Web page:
The reduced noise level and hence the improved signal/noise ratio will improve the overall dynamics and the level of micro-detail that was previously covered with a ...mat of noises. Even the soundstage widens a little bit, becoming firmer and better focused.
I haven't still told you in which way this mat should be used: well, it depends. I prefer the cork side to be facing the disc and the damping side on the platter but sometimes, depending on the turntable and on the rest of your system (its tonal balance etc.) it could be better to use the Janus conversely: the cork facing the platter and the tar facing the disc.
It's up to you to choose: just test listen and decide.
Roughly speaking, the cork facing the disc gives you a brigther and more refined sound in the highs, even a little bit light and dry in the mid-bass.
Conversely the tar side facing the disc gives you a more powerful, full bodied sound, with strong bass notes and well articulated mid-bass. This is why I called my mat - Janus: it does have a double personality, which is, in my opinion, a big plus since it allows you to choose the kind of tonal balance that fits best with your system and your ears. Don't get me wrong: I'm not telling that the differences are of the day/night - body/soul kind :-) (Joe, please forgive me), it is just the possibility to tune-up your system according to your needs.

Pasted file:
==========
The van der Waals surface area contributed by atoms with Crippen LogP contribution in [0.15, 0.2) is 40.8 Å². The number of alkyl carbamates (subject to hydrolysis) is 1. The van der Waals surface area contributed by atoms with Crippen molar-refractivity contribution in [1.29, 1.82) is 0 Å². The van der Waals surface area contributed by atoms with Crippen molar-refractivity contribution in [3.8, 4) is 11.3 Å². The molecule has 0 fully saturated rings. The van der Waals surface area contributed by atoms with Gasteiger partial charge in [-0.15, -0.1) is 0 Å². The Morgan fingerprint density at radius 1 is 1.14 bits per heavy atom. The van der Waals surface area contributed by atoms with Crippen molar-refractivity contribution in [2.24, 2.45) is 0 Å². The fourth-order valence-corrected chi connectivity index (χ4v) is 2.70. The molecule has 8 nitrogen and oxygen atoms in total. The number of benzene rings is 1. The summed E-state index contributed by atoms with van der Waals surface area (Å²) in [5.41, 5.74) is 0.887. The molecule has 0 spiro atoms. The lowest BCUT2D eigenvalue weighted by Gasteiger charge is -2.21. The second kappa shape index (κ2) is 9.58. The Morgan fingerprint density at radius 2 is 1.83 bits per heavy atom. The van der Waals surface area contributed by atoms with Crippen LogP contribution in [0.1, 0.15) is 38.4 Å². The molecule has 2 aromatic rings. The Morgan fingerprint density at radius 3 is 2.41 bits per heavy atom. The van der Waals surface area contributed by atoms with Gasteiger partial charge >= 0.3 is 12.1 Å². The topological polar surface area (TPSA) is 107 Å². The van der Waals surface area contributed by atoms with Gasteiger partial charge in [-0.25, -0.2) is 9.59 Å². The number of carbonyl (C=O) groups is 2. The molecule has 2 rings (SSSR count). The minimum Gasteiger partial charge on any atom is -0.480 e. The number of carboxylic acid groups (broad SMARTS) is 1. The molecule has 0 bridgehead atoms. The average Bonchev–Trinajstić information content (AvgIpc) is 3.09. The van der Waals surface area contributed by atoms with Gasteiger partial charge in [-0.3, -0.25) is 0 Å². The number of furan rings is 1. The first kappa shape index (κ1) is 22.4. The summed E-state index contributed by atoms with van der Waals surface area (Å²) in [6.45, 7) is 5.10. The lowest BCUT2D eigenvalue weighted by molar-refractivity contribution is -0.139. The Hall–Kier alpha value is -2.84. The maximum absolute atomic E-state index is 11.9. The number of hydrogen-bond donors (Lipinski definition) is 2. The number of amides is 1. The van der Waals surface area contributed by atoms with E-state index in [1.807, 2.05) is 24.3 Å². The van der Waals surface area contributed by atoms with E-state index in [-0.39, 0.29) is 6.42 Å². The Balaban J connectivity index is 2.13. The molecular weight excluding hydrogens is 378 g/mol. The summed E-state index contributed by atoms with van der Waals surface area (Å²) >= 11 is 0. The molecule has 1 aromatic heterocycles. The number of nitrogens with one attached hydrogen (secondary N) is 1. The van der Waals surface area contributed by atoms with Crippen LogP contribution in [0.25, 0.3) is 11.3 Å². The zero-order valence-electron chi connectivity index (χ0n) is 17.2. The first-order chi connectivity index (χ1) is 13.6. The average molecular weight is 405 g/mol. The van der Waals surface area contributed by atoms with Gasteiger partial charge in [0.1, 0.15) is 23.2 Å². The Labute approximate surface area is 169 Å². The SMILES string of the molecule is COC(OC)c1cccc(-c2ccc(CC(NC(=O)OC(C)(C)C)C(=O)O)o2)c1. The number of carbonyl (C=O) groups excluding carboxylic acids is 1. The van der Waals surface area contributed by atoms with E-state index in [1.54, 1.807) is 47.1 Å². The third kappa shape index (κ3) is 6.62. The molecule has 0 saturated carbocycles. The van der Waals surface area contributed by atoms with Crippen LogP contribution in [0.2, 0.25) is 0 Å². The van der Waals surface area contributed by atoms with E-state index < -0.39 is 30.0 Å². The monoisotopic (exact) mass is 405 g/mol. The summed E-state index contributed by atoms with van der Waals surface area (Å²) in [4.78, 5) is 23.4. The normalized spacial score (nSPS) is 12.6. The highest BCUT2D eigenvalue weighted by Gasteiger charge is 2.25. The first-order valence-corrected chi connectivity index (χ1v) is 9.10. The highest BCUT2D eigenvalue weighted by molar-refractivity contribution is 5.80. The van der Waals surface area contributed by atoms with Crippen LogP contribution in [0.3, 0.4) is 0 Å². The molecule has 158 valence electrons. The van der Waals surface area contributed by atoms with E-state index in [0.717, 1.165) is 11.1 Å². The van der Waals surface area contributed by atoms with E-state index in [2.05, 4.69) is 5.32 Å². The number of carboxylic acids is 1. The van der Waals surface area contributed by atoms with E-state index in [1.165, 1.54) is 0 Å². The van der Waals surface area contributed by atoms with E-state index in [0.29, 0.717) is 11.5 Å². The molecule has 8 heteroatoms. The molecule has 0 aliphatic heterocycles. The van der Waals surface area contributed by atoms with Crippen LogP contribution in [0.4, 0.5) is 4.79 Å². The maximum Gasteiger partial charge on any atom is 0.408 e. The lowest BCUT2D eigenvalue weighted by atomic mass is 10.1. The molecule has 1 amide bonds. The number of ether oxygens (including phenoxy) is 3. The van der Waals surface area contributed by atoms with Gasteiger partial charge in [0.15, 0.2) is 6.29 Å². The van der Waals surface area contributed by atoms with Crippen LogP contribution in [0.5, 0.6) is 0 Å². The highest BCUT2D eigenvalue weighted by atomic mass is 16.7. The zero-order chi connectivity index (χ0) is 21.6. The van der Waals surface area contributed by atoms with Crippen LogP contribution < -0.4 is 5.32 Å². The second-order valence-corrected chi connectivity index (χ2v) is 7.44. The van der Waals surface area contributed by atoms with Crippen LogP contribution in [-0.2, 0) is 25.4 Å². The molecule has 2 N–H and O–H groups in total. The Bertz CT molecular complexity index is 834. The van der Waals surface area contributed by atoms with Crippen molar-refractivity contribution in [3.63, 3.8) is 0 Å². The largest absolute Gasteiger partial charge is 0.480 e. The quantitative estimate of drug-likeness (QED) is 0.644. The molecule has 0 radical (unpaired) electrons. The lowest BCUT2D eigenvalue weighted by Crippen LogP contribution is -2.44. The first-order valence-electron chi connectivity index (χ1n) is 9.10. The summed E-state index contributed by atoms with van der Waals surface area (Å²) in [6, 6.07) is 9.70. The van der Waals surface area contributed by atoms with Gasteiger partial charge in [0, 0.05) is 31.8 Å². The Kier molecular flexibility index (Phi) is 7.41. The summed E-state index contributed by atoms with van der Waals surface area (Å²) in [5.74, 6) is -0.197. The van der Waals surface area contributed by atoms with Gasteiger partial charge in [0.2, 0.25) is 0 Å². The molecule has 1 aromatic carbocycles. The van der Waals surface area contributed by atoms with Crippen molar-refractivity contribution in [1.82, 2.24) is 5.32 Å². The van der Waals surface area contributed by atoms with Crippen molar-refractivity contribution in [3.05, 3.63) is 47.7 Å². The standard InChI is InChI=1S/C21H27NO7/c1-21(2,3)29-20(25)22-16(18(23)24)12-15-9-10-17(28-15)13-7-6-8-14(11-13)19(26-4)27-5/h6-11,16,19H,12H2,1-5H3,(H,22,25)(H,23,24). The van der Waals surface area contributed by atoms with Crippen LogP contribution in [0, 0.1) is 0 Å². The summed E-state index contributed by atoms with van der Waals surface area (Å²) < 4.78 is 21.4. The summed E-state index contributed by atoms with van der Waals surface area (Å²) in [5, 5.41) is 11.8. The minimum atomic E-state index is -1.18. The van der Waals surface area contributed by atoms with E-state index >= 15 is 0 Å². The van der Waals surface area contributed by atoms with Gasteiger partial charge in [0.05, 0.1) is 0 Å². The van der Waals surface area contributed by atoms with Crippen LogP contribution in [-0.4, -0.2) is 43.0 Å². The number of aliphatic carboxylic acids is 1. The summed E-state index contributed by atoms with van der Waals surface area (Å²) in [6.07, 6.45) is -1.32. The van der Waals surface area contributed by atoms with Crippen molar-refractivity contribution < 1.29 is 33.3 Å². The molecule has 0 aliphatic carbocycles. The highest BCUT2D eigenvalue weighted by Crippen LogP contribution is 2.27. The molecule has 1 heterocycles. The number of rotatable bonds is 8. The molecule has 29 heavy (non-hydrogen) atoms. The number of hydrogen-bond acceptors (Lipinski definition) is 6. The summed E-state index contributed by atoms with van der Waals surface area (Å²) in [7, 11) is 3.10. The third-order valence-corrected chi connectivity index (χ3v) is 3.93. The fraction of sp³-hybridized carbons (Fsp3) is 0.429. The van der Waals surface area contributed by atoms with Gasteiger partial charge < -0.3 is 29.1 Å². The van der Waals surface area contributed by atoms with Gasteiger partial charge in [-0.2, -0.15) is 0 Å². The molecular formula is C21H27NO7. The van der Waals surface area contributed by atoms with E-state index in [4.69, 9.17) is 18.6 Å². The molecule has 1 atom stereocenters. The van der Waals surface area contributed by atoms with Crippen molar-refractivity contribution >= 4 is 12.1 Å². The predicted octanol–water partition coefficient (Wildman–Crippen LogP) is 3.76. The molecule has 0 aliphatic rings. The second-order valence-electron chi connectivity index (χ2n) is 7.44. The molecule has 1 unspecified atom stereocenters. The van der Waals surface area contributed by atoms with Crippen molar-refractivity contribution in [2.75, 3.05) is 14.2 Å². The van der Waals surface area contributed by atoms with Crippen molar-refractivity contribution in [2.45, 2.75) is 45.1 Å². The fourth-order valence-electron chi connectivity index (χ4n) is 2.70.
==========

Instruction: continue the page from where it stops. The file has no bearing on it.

Moreover the Janus, thanks to the properties of the cork side, is antistatic and very disc-friendly. It is easy to clean (just use a soft cloth...you can even wash it!!!), not slippery and it does have excellent damping properties: just tick with a metallic object the outer side of your platter with and without the Janus on and you'll understand what I mean.
For better results a disc clamp should be used but we'll talk about this sooner or later. Also, if your platter allows you to do it, you can glue the Janus directly on the platter for increased damping and *traction*.


Less than 10$, everything included. This mat is a bargain...no, no, wait, I'm not selling it, you should already know that EVERY DIY project here at TNT-Audio is for free, we're strictly non-commercial. 10$ is the amount of money required to buy the sheets you need to build your own Janus mat. Add a couple of hours of work (and sweat) and you're done.
Does it work? Yes, definitely. Is it the best mat around? Nope. You know you shouldn't ask: there's no such a thing as a perfect turntable mat. Each one of these is a compromise, you should choose the one you feel most comfortable with.
Happy cutting to everyone!

© Copyright 1998 Lucio Cadeddu